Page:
By some twist of fate, my Uber driver en-route here happened to be openly religious — of the “witness to all potential non-believers” camp. He didn’t seem pleased by my destination all too much. And I’ll admit — it did feel kind of sacrilegious to imbibe in an old [decommissioned] church, but also kind of neat…and certainly abnormal.
I’d say come here more for the photo ops and atmosphere itself rather than beer. It seems like a cool place to hang out. I met an old friend for happy hour and it served as an ideal, chill location to spend some time catching up. Happy hour specials = half-off prices. Our server recommended ordering drafts over tasters or a flight. I chose their mango wheat beer, which was…what you’d expect from a wheat beer.
I think it was a nice place to experience, especially as a first-time visitor to Pittsburgh.
A local friend insisted that I *must* visit La Gourmandine Bakery & Pastry Shop before heading home to South Jersey. Of course, I had never heard of it, so I checked Yelp, saw the outstanding overall rating, and made the stop a priority.
It’s situated in a long street of cute stores and shops in Lawrenceville. I parked on a side street and walked down. Upon arrival, I noticed it was a busy, busy place. Small, too. Even so, I was greeted quickly and ordered several items, including:
– Ham, cheese, and butter baguette: Huge, filling, delicious, top quality. Would buy again.
– Lemon tart: For my mother. She liked it.
– Clafoutis: For my mother. She adored it.
– Chocolate cake: Delicious!
– Large macaron: I honestly forgot to eat this. And just realized as much. Darn!
I understand the allure of this spot and would absolutely return in the future. They do sweet and savory well!
Wow — This brewery is incredible.
I had never heard of it until a few days ago. When I arrived in Pittsburgh for a brief visit, I checked Yelp and saw a Pittsburgh Craft Beer Week event was connected to this brewery, so I bookmarked it. The next day at another brewery, the bartender recommended this spot wholeheartedly and I made stopping in a priority. Plus it’s a 5-minute walk to Draai Laag, a brewery I adore, so that made it all the more enticing!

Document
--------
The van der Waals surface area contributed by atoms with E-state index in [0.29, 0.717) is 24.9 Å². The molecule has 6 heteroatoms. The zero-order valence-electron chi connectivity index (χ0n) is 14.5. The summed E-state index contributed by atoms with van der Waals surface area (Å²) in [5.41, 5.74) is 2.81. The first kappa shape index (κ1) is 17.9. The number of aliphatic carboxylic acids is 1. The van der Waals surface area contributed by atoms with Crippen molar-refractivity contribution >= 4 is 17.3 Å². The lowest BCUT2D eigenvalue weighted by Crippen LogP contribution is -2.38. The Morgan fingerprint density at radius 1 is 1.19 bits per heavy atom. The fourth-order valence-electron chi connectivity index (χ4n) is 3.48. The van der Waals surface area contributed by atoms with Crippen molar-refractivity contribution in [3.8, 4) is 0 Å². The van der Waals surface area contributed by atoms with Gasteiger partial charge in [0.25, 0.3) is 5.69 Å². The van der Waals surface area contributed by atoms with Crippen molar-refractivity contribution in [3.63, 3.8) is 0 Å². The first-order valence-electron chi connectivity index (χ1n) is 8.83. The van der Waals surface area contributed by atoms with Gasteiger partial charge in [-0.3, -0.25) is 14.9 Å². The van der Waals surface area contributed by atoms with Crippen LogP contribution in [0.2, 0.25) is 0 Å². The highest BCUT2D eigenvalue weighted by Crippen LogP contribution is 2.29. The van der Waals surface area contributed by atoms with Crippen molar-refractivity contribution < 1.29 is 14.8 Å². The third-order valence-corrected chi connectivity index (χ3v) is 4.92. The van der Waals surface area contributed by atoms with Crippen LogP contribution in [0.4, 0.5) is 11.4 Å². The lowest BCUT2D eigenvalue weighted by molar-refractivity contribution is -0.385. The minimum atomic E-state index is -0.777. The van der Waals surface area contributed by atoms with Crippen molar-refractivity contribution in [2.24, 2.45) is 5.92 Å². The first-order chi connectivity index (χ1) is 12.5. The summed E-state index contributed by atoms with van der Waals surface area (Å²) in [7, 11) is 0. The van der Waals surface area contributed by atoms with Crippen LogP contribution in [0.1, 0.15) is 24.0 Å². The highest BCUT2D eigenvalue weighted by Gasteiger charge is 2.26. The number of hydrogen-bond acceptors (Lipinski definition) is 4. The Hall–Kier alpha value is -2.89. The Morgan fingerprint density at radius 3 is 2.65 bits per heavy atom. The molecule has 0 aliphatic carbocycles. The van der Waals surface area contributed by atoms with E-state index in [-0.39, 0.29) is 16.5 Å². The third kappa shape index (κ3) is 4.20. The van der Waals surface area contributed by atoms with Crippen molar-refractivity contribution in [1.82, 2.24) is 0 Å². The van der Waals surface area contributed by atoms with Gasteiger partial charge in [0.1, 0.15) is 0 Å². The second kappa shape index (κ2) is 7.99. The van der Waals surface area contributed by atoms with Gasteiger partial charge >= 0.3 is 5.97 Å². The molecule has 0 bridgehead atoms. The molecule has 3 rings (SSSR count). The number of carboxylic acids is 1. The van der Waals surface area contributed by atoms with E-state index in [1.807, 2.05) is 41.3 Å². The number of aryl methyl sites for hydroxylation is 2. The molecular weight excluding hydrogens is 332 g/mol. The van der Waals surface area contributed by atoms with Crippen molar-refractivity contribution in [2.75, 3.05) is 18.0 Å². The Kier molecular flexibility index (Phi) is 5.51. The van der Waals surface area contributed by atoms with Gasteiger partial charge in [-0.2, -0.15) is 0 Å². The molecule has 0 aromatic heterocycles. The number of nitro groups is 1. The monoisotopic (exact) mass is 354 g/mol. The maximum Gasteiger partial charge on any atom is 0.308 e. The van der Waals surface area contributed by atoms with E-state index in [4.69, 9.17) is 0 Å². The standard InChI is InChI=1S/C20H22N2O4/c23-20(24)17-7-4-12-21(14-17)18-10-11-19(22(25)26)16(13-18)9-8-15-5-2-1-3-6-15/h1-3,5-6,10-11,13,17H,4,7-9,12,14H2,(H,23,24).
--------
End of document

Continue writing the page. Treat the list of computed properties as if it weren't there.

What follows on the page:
I’m glad I visited with a local friend. When we arrived, the weather was balmy, the sun was going down, and the brewery was packed to the gills. The inside area, which cutely resembled a house, was rather crowded but we were quickly served. They stamped our hands so we wouldn’t get repeatedly carded. Be careful with the stamp — somehow it bled onto my shirt. I don’t even know how that happened, but I’m sure it’ll wash out.
After securing our beers — my friend got an IPA and I chose the Member Berries — we found an open standing table outside and gawked at all the pretty little happy dogs. Because, yes, they are dog-friendly and it’s awesome! Both beers were great (my friend walked back in and bought a 6-pack of the IPA!), and the atmosphere made the experience even better. We eventually headed out because storms were closing in, but it’s the type of place I’d absolutely return to with a group of friends. So chill, casual, and nice. A true gem.
I’ll admit I didn’t know all too much about Andy Warhol, aside from the iconic Pop Art movement, ahead of my visit to his namesake museum. By the time I walked out about an hour and a half later, I felt like I learned so much about his hand in so many different mediums of art and entertainment. What an incredible man, he was!